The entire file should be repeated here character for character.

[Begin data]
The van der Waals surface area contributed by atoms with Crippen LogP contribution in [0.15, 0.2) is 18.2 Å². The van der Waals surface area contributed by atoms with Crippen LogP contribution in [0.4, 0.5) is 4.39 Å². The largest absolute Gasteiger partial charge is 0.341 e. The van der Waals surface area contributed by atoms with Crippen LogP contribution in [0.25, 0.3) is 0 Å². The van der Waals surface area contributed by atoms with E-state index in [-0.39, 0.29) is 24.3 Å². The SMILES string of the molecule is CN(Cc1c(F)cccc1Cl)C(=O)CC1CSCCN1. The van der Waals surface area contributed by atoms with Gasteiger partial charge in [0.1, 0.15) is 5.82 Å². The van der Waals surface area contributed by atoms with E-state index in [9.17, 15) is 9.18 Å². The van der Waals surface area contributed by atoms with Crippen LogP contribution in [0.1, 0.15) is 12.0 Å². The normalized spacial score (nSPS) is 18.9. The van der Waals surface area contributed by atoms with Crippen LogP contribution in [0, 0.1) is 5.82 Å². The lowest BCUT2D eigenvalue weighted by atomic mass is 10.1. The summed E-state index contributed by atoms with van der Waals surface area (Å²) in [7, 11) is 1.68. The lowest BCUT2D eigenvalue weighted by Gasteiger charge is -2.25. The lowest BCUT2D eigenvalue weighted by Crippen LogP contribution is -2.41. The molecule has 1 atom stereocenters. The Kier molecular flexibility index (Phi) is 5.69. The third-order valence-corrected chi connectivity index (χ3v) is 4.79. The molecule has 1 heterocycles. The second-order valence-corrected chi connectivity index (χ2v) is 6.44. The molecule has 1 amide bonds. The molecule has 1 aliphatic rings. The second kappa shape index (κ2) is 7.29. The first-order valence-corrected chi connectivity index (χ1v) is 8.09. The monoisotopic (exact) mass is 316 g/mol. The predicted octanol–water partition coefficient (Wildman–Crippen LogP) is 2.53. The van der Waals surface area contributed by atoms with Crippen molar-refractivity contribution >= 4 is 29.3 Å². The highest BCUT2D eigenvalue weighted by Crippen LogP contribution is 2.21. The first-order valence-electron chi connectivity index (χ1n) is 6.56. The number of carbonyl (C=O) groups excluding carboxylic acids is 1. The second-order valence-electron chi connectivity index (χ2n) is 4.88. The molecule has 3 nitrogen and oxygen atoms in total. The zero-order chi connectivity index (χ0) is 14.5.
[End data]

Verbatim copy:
The van der Waals surface area contributed by atoms with Crippen LogP contribution in [0.15, 0.2) is 18.2 Å². The van der Waals surface area contributed by atoms with Crippen LogP contribution in [0.4, 0.5) is 4.39 Å². The largest absolute Gasteiger partial charge is 0.341 e. The van der Waals surface area contributed by atoms with Crippen LogP contribution in [0.25, 0.3) is 0 Å². The van der Waals surface area contributed by atoms with E-state index in [-0.39, 0.29) is 24.3 Å². The SMILES string of the molecule is CN(Cc1c(F)cccc1Cl)C(=O)CC1CSCCN1. The van der Waals surface area contributed by atoms with Gasteiger partial charge in [0.1, 0.15) is 5.82 Å². The van der Waals surface area contributed by atoms with E-state index in [9.17, 15) is 9.18 Å². The van der Waals surface area contributed by atoms with Crippen LogP contribution in [0.1, 0.15) is 12.0 Å². The normalized spacial score (nSPS) is 18.9. The van der Waals surface area contributed by atoms with Crippen LogP contribution in [0, 0.1) is 5.82 Å². The lowest BCUT2D eigenvalue weighted by atomic mass is 10.1. The summed E-state index contributed by atoms with van der Waals surface area (Å²) in [7, 11) is 1.68. The lowest BCUT2D eigenvalue weighted by Gasteiger charge is -2.25. The lowest BCUT2D eigenvalue weighted by Crippen LogP contribution is -2.41. The molecule has 1 atom stereocenters. The Kier molecular flexibility index (Phi) is 5.69. The third-order valence-corrected chi connectivity index (χ3v) is 4.79. The molecule has 1 heterocycles. The second-order valence-corrected chi connectivity index (χ2v) is 6.44. The molecule has 1 amide bonds. The molecule has 1 aliphatic rings. The second kappa shape index (κ2) is 7.29. The first-order valence-corrected chi connectivity index (χ1v) is 8.09. The monoisotopic (exact) mass is 316 g/mol. The predicted octanol–water partition coefficient (Wildman–Crippen LogP) is 2.53. The van der Waals surface area contributed by atoms with Crippen molar-refractivity contribution >= 4 is 29.3 Å². The highest BCUT2D eigenvalue weighted by Crippen LogP contribution is 2.21. The first-order valence-electron chi connectivity index (χ1n) is 6.56. The number of carbonyl (C=O) groups excluding carboxylic acids is 1. The second-order valence-electron chi connectivity index (χ2n) is 4.88. The molecule has 3 nitrogen and oxygen atoms in total. The zero-order chi connectivity index (χ0) is 14.5.